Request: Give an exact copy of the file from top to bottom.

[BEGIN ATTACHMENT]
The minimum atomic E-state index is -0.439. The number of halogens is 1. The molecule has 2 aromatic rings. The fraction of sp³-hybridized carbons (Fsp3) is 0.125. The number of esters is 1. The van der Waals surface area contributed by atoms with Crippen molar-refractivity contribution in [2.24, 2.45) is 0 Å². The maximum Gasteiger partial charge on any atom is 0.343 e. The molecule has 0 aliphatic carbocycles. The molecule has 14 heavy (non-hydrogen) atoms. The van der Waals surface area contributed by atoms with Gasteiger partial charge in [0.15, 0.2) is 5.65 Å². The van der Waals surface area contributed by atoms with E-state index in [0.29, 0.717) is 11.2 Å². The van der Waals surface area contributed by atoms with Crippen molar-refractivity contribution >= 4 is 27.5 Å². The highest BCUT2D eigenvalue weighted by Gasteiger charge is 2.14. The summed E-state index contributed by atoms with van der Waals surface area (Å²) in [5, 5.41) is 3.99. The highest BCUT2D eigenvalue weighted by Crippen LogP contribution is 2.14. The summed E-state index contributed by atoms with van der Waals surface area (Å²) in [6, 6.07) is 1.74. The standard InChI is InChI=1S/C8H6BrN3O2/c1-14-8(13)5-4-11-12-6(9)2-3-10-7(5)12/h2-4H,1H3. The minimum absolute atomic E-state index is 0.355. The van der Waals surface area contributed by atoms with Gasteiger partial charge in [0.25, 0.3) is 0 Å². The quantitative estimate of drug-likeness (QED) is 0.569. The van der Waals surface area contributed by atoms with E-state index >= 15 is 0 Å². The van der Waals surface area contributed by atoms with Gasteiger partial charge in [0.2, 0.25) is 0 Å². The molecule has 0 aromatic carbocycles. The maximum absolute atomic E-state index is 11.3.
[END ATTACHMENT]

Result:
The minimum atomic E-state index is -0.439. The number of halogens is 1. The molecule has 2 aromatic rings. The fraction of sp³-hybridized carbons (Fsp3) is 0.125. The number of esters is 1. The van der Waals surface area contributed by atoms with Crippen molar-refractivity contribution in [2.24, 2.45) is 0 Å². The maximum Gasteiger partial charge on any atom is 0.343 e. The molecule has 0 aliphatic carbocycles. The molecule has 14 heavy (non-hydrogen) atoms. The van der Waals surface area contributed by atoms with Gasteiger partial charge in [0.15, 0.2) is 5.65 Å². The van der Waals surface area contributed by atoms with E-state index in [0.29, 0.717) is 11.2 Å². The van der Waals surface area contributed by atoms with Crippen molar-refractivity contribution >= 4 is 27.5 Å². The highest BCUT2D eigenvalue weighted by Gasteiger charge is 2.14. The summed E-state index contributed by atoms with van der Waals surface area (Å²) in [5, 5.41) is 3.99. The highest BCUT2D eigenvalue weighted by Crippen LogP contribution is 2.14. The summed E-state index contributed by atoms with van der Waals surface area (Å²) in [6, 6.07) is 1.74. The standard InChI is InChI=1S/C8H6BrN3O2/c1-14-8(13)5-4-11-12-6(9)2-3-10-7(5)12/h2-4H,1H3. The minimum absolute atomic E-state index is 0.355. The van der Waals surface area contributed by atoms with Gasteiger partial charge in [0.25, 0.3) is 0 Å². The quantitative estimate of drug-likeness (QED) is 0.569. The van der Waals surface area contributed by atoms with E-state index >= 15 is 0 Å². The van der Waals surface area contributed by atoms with Gasteiger partial charge in [0.2, 0.25) is 0 Å². The molecule has 0 aromatic carbocycles. The maximum absolute atomic E-state index is 11.3.